The entire system is corrupt in a sense that money and funding provides the key incentives for the people in charge of running the individual hospitals and clinics. These individuals have become beset with finding adequate funding for their clinics rather than being able to focus on providing the care that patients require. The system should be overhauled so that the goal is to provide improved care, care that addresses the needs and barriers for patients. This includes private office care to. All patients ought to be provided an opportunity to optimize their success with care and treatment. To do this Federal officials need to do 2 things -- provide more money and redesign the system, both private and public care, in a way that addresses and prioritizes important barriers and problems and whereby patients can receive high quality HIV care. After AIDS HCV coinfection is the leading cause of death in HIV. HCV coinfection affects/infects mostly African-Americans and Latinos, and fact that HCV coinfection mostly impacts the highly disadvantaged African-American and Latino patient communities and IVDUs is a key to the high death rates caused by HCV coinfection. I wrote the HCV language that was inserted into the Ryan White Care Act with these thoughts in mind. Many ADAP formularies have HCV therapy on the list but the uptake is very low. The reason is because the patient communities most disproportionately impacted are communities of color and poor people, patients who need the most support -- education and programs for support to better undertstand HCV disease and treatment. Many of the very same issues and barriers discussed here apply to the diverse Latino communities and often they have additional barriers related to culture and language and other problems. How often does a patient hear from their HIV doctor that their ALT, liver enzyme levels, are normal so they do not have a problem with hepatitis C, 'they can postpone treatment'. And this patient does not receive further attention or a liver biopsy. The advice is incorrect and puts that patient at serious risk for HCV disease progression, cirrhosis, and death. In fact, 25% of patients can have normal ALT and still have advanced liver disease that calls for consideration of therapy. This scenario may not happen as often as it used to because awareness about HCV has improved but it still occurs. As well, other inappropriate scenarios like this occur which prevent HCV coinfected patients from receiving proper care and timely treatment. The reasons for this situation are either the doctor/care provider was not well educated about HCV, the doctor did not want to spend the time explaining the situation to the patient, the doctor was overwhelmed with their patient load, and a support system to properly educate the patient was not in place.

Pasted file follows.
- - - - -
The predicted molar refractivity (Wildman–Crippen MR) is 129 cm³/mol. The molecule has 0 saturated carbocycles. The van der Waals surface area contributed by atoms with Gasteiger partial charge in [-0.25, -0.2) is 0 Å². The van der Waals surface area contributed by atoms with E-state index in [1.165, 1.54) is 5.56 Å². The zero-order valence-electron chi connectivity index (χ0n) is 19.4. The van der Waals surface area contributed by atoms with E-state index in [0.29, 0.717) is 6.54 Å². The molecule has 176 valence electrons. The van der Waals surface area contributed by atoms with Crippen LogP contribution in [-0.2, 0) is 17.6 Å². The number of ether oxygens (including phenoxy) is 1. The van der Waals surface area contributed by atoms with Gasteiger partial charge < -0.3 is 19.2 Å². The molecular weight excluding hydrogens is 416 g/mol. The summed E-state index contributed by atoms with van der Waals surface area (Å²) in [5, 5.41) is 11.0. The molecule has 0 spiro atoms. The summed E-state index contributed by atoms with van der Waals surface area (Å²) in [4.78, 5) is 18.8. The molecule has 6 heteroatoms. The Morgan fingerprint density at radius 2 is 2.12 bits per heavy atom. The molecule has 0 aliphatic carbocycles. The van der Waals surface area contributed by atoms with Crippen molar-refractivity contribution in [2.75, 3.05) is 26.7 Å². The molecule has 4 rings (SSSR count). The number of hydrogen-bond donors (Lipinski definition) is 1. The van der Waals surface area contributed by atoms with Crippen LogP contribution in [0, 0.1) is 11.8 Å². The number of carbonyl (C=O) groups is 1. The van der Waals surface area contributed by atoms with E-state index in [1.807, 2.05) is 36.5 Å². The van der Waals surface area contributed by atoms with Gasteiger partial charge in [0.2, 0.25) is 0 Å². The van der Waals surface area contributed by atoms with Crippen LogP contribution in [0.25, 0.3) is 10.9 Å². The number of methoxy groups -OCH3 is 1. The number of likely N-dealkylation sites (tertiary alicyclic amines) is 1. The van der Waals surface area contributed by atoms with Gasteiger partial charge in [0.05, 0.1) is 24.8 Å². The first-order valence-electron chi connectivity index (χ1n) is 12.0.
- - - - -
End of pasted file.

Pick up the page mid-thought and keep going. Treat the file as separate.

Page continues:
Private HIV care is also overburdened and underfunded so care in this system is also seriously lacking. These problems have been overlooked for years and continue to get worse and build in magnitude. When any patient visits their HIV care provider today, in private or public care, the amount of time is often limited to 15 minutes of discussion about the patient's situation before the doctor quickly ushers the patient out the door. HIV is a very complex disease and considering we have an entire legislative program, one billion dollars from the Ryan White Care Act, and immense stakes tied to addressing HIV, why is it that we are providing such inadequate HIV care? Doctors and the entire HIV care system are stretched as far as they can be, it is immensely underfunded. Doctors are leaving care and going to work for drug companies, and this has been going on for years. The reason these problems affect African-American women more is because they have more issues, more barriers, and problems that stand between them and realizing optimal care and successful therapy. Today the patient with the best opportunity to achieve success is the one who is well educated and/or completely dedicated to achieving these goals. But these inadequacies in the care system affect all patients regardless of the patient's education and economics. It is just that when patients see their doctor they may not realize how much their care is severely cut and limited. We have come to the point where now the doctor's time is constricted by the need to be totally consumed with how much income is needed to make a profit or to run the clinic. The clinic or doctor is reimbursed by how many patients they see and not rewarded but is dis-incentivized for providing better care and spending more time with the patient. That is why the patient gets 15 minutes, why the doctor may not have the time to comprehensively address the patient's needs. Today care is much more complicated than prescribing HAART. Today actually a patient may need more time than in the past because the disease related issues have been expanded to importantly have to consider many comorbid conditions including diabetes, heart disease, bone disease, aging, bone disease, and neurological conditions in addition to discussion about the HAART regimen and when to begin therapy or when to switch to another regimen if the patient has HIV drug resistance. How many care providers are well qualified at interpreting HIV drug resistance reports they receive from a lab? A patient with extensive drug resistance in a large public inner urban city hospital may not get the advice and support they need in selecting the proper regimen and the support needed to understand their situation. What about bone disease? The rates of bone loss are very high among HIV+ individuals. Are doctors prepared for this, for the most part they are not. They are not educated about this problem, they don't screen patients for this. And patients are not educated about this. Reimbursement for bone-dexas is not generally available, we don't have guidelines or recommendations for screening and care.. Proper screening and testing is not performed in HIV offices today although studies report 60% of HIV+ individuals have osteopenia and at the stunning average age of 45 yrs old. Unfortunately the research community, HHS guidelines committee members, and government officials are not effectively addressing bone disease in HIV either.